The state departments of transportation and education released a report on school bus safety Friday in the wake of changes to Iowa law designed to beef up the penalties for illegally passing a stopped school bus.
The Department of Education’s state director of school transportation, Max Christensen, says the report has a lot of good information in it, and some things that they did not know.
“I think the biggest surprise to us was when we looked at the home side loading, unloading possible requirement. A lot of us thought that well that would probably if anything at most double the expenses, double the cost of that transportation,” Christensen says. “But when we actually put it into an honest to goodness routing situation, it actually quadrupled the cost.”
The report recommended that school districts continue working to only load and unload students on the same side of the street as their homes, but did not make it a required recommendation. Christensen says there are various factors that make it more costly to carry off.
“Kids are only by law allowed to be on the school bus 60 minutes. And when you are having to basically back-track on every street or road to pick up kids on either side of the street or road, then that 60-minute factor comes into play,” according Christensen.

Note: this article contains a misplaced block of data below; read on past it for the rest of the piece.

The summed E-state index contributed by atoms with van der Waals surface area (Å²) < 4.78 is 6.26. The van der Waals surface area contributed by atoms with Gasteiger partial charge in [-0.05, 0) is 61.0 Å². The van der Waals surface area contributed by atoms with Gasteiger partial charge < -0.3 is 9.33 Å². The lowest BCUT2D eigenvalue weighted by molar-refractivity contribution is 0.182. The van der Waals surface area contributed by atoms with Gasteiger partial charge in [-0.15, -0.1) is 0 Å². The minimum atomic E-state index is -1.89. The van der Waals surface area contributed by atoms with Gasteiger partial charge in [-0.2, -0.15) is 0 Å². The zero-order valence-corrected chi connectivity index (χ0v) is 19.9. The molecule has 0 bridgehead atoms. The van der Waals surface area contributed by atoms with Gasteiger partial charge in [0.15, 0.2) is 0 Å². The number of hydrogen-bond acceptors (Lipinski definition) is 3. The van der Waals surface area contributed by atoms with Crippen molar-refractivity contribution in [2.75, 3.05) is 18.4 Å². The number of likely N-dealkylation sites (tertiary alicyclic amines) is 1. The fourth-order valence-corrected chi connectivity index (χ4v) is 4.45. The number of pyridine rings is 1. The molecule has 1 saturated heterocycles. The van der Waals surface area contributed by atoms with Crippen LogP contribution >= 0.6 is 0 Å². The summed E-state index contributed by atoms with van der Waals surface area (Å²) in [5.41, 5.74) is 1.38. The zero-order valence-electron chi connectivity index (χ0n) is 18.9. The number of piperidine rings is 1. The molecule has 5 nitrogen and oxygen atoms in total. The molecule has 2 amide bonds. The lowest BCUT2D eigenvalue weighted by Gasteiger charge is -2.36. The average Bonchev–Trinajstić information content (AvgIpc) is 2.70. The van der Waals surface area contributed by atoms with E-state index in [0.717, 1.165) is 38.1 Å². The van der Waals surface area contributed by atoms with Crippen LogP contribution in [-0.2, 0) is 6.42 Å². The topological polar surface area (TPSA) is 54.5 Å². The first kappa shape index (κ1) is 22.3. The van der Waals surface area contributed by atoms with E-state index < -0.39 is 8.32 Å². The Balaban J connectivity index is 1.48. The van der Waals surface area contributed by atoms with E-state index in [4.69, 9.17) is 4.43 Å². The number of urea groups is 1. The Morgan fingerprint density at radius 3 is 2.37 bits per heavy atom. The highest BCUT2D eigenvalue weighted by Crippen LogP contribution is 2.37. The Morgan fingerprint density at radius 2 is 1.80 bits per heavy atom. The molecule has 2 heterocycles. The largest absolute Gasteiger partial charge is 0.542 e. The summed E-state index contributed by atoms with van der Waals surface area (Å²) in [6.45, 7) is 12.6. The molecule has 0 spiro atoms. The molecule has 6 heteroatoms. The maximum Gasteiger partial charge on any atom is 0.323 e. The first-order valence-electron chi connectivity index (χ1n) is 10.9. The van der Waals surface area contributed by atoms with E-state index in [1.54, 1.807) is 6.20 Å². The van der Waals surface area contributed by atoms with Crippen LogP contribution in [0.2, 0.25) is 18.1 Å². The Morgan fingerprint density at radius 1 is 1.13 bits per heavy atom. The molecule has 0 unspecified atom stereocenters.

“And when that happens, we actually have to add more buses, more routes, more drivers, and that’s where the increased cost actually came into affect.” The report recommended districts look at cameras on stop signs and an additional stop sign at the back of the bus.
Christensen says the most important thing he sees is the need to do more education of drivers on how to react around school buses.
He says things like cameras on the school buses only catch people after the fact when the kids are already in danger.
“What we would really like to see is for it to not get to that point. I mean we need to educate the other motorists so they know what to do so we don’t actually get to that point where we are actually putting those kids in danger,” Christensen says. The report suggests more emphasis on school bus safety in driver education classes.
The new “Kaydn’s Law” on bus safety was named after seven-year-old Kadyn Halverson of Kensett who was struck and killed on May 10th of 2011 as she attempted to get on a school bus.